To tell the truth, o diary, I think this is a case where I could have been more careful. Dawn's training must begin in earnest very soon, although a bit of time has been bought by her reticence to use her magic after the incident at Serpentine Bend. I must be careful not to view her as just another thaumaturgical experiment, but as a dear heart with a gentle soul within, and a shining light that must not be frightened 'neath a bushel through my missteps in understanding her magic.
How I wish I didn't have to spend this time researching this interminable blue diamond spell. But I digress, yet again, o diary.
We came upon the now inappropriately named bend in the river and its newly
blasted made clearing by late afternoon, and were met by a delegation of green cloaked earth ponies bearing axes strapped to their saddle bags, led by a jolly fellow with a pheasant's feather in his cap who introduced himself as Captain Leaf, leader of the yeomane foresters of Fort Everfree.
He bid us welcome, and informed us that "Fletch" as he called the pegasus stallion who'd rescued dear Pansy from the treetops, had been sent ahead to report to Count Greensward and the garrison of our arrival and the circumstances surrounding the unexpected explosion on the river.
As the fort was still several miles away and evening was approaching, it was decided between Captain Leaf and Captain Sand Bar that we'd make camp on the lakeside and then head out for our intended destination on the morrow.
 Here one of Lady Clover's doodles depicts four flabbergasted stallions' faces, looking on with gaping mouths and wide eyes at a tiny winged filly prancing ahead of a huge wagon that's probably about ten times her size or more.
 Chewing weed isn't as common in the more built up areas of Equestria these days, but is still fairly common on the frontiers, I've been informed by my dear friend Applejack (who has relatives who partake, although she herself never has).
In Lady Clover's time tobacco hadn't yet been discovered and brought back from more tropical zones, so Captain Sand Bar probably was chewing a mixture of chicory and mint leaves. For whatever other gross side effects of her habit, her breath was probably fresh and sweet.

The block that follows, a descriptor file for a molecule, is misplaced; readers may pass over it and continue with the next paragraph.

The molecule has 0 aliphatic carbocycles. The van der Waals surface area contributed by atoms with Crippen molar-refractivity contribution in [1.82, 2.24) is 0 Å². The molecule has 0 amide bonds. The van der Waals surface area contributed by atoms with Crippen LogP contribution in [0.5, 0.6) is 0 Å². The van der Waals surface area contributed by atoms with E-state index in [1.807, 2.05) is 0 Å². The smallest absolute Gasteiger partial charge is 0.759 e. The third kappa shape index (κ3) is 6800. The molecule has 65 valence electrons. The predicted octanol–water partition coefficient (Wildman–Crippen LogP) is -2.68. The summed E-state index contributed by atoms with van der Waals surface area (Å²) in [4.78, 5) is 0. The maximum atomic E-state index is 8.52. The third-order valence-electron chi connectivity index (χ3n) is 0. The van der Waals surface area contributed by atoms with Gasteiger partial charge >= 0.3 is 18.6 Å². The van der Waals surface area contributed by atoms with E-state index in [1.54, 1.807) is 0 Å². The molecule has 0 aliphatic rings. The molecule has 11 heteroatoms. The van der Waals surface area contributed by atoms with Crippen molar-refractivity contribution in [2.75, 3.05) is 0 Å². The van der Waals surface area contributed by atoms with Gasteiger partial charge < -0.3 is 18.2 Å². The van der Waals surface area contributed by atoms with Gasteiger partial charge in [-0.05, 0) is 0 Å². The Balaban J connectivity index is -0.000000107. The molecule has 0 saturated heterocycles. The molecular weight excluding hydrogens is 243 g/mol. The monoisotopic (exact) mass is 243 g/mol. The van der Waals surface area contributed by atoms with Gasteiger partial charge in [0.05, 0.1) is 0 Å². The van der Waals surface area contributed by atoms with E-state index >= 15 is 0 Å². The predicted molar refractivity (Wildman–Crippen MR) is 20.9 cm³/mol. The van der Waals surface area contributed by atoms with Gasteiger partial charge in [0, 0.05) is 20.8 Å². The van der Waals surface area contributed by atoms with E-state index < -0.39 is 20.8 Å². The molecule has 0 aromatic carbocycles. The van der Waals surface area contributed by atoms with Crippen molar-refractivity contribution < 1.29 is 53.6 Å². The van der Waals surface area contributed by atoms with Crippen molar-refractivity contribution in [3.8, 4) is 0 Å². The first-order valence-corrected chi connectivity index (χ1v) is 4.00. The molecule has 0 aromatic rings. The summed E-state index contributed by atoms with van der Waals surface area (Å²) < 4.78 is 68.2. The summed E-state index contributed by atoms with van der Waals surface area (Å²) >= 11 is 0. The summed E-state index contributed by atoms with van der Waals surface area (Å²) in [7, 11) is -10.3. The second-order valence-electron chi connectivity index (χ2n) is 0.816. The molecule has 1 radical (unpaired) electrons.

Princess Celestia tells me, with a notable air of distaste, that chewing weed hit its greatest vogue roughly a century and a half ago, a time she facetiously refers to as the "Age of Spittoons". While she never outright banned the practice, she did gently guide most municipalities to pass ordinances discouraging ponies from expectorating on the sidewalks.
I, for one, appreciate that as much as her daily raising of the sun.
 Here's another point where I'm forced to use a modern idiom, as the equivalent High Monoceric exultation involving a stile and a caber is just plain weird and definitely a subject I'm not going to bring up at brunch with the princesses anytime soon. 
Translator's Co-Sovereign & Mentor's Sister's Hoofnote:
 I suppose that goes to show that there are some eras during my thousand year exile that I do not regret missing so much. -P.L.
Translator's Mentor's Hoofnote:
 A note to my faithful student and to the publisher. I sincerely apologize for the misting of tea droplets staining this particular section of the manuscript. I'd just taken a deep sip from my cup when I read the hoofnotes.
I heartily concur, Twilight, that explaining that particular phrasing would be a rather delicate conversation. And it would probably be best to either forgo beverages altogether or else pour ourselves something a bit stronger. -P.C. 
Translator's Co-Sovereign & Mentor's Sister's Hoofnote:
 I'll bring that excellent claret from my personal stock if you let me sit in on this! Mark my words, there will be repercussions if you don't invite me. (If only there were some way to accompany text with ominous thunder.) - P.L. 
 Suffice to say, dear reader, that there are more annoying things than tea to get all over one's manuscript.